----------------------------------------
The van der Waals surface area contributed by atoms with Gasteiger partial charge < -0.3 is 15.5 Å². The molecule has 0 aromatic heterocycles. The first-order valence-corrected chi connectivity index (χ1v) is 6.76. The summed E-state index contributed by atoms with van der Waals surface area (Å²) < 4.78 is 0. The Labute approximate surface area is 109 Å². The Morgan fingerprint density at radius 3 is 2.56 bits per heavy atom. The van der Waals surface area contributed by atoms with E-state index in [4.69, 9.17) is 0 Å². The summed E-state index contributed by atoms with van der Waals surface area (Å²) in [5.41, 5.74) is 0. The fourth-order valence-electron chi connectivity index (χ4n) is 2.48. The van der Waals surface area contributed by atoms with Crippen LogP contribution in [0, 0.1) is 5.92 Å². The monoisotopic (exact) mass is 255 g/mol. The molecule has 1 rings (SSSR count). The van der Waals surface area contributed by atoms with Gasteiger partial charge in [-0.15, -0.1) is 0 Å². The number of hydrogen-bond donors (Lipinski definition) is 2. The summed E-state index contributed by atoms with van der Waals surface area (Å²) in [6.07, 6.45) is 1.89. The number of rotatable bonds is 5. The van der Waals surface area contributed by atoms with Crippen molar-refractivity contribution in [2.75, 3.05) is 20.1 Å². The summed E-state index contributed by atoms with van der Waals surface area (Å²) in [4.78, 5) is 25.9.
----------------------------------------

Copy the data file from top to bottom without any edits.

The van der Waals surface area contributed by atoms with Gasteiger partial charge < -0.3 is 15.5 Å². The molecule has 0 aromatic heterocycles. The first-order valence-corrected chi connectivity index (χ1v) is 6.76. The summed E-state index contributed by atoms with van der Waals surface area (Å²) < 4.78 is 0. The Labute approximate surface area is 109 Å². The Morgan fingerprint density at radius 3 is 2.56 bits per heavy atom. The van der Waals surface area contributed by atoms with E-state index in [4.69, 9.17) is 0 Å². The summed E-state index contributed by atoms with van der Waals surface area (Å²) in [5.41, 5.74) is 0. The fourth-order valence-electron chi connectivity index (χ4n) is 2.48. The van der Waals surface area contributed by atoms with Crippen LogP contribution in [0, 0.1) is 5.92 Å². The monoisotopic (exact) mass is 255 g/mol. The molecule has 1 rings (SSSR count). The van der Waals surface area contributed by atoms with Gasteiger partial charge in [-0.15, -0.1) is 0 Å². The number of hydrogen-bond donors (Lipinski definition) is 2. The summed E-state index contributed by atoms with van der Waals surface area (Å²) in [6.07, 6.45) is 1.89. The number of rotatable bonds is 5. The van der Waals surface area contributed by atoms with Crippen molar-refractivity contribution in [2.75, 3.05) is 20.1 Å². The summed E-state index contributed by atoms with van der Waals surface area (Å²) in [4.78, 5) is 25.9.